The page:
Ferguson, Rachel, Culliford, David, Prieto-Alhambra, Daniel, Pinedo-Villanueva, Rafael, Delmestri, Antonella, Arden, Nigel and Bowen, Catherine (2019) Encounters for foot and ankle pain in UK primary care: a population-based cohort study of CPRD data. British Journal of General Practice, 69 (683), e422-e429. (doi:10.3399/bjgp19X703817).

Record type: Article

Abstract

BACKGROUND: Older patients who have foot pain report variation in access to services to manage their foot health. To plan services it is essential to understand the scale and burden of foot pain that exists for GPs. 

AIM: To provide UK-wide population-level data of the frequency of foot and/or ankle pain encounters recorded in general practice. 

DESIGN AND SETTING: Population-based cohort design study using data drawn from the UK Clinical Practice Research Datalink (CPRD) from January 2010 to December 2013. 

METHOD: All CPRD data were collected prospectively by participating GPs. The primary outcome was prevalence of GP encounters for foot and/or ankle pain, stratified by age, sex, and different subgroups of causes. RESULTS: A foot and/or ankle pain encounter was recorded for 346 067 patients, and there was a total of 567 095 recorded encounters (mean per person 1.6, standard deviation [SD] 1.3). The prevalence of recorded encounters of foot and/or ankle pain was 2980 per 100 000 (3%). The number of patients with a recorded encounter of foot and/or ankle pain was 1820 per 100 000 (1.8%). Foot and/or ankle pain encounters were reported across all age groups (54.4% females), with those aged 71-80 years placing the greatest burden on GPs. The most common specified referrals were to orthopaedics (n = 36 881) and physiotherapy (n = 33 987), followed by podiatry (n = 25 980).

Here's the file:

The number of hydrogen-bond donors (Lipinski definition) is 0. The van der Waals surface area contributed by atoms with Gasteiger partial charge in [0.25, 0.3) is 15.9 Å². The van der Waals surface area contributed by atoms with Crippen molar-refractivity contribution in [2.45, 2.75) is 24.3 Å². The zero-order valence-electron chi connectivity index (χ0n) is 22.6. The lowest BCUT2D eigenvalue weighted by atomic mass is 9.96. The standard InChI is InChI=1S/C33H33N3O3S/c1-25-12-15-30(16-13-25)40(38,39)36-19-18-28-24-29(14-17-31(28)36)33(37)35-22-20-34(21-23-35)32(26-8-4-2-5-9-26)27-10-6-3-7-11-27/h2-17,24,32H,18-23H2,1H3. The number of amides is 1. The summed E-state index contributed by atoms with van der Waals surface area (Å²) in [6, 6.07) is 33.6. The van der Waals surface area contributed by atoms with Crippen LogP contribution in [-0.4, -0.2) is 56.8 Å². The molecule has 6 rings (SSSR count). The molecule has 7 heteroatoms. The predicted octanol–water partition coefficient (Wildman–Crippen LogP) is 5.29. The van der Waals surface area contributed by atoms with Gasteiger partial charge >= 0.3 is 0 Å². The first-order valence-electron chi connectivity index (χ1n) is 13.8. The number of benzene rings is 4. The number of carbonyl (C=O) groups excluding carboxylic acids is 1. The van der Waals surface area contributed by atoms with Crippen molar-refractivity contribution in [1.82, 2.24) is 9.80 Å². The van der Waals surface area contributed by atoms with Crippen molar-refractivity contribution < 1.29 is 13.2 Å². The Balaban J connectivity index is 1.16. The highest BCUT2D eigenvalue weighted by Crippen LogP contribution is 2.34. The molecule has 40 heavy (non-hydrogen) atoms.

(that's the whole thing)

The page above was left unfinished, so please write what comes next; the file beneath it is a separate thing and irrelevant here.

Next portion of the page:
CONCLUSION: The burden of foot and/or ankle pain encounters recorded by GPs is not insubstantial, and spans all ages, with a high proportion of referrals to orthopaedics. The authors recommend further exploration of 'first-contact practitioners' for foot and/or ankle pain in general practice to alleviate the burden on GPs.

Text
Observations of foot and ankle pain encounters reported by GPs in the UK, 2010-2013 - Accepted Manuscript
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More information

Accepted/In Press date: 24 October 2018
e-pub ahead of print date: 30 May 2019
Published date: June 2019
Keywords: ankle, burden, foot, pain, prevalence

Identifiers

Local EPrints ID: 426375
URI: http://eprints.soton.ac.uk/id/eprint/426375
ISSN: 0960-1643
PURE UUID: b1accae6-0fa3-4679-b68c-a6d8a2de4a69
ORCID for David Culliford: ORCID iD orcid.org/0000-0003-1663-0253
ORCID for Catherine Bowen: ORCID iD orcid.org/0000-0002-7252-9515

Catalogue record

Date deposited: 26 Nov 2018 17:30
Last modified: 26 Nov 2021 06:37

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Contributors

Author: Rachel Ferguson
Author: David Culliford ORCID iD
Author: Daniel Prieto-Alhambra
Author: Rafael Pinedo-Villanueva
Author: Antonella Delmestri
Author: Nigel Arden
Author: Catherine Bowen ORCID iD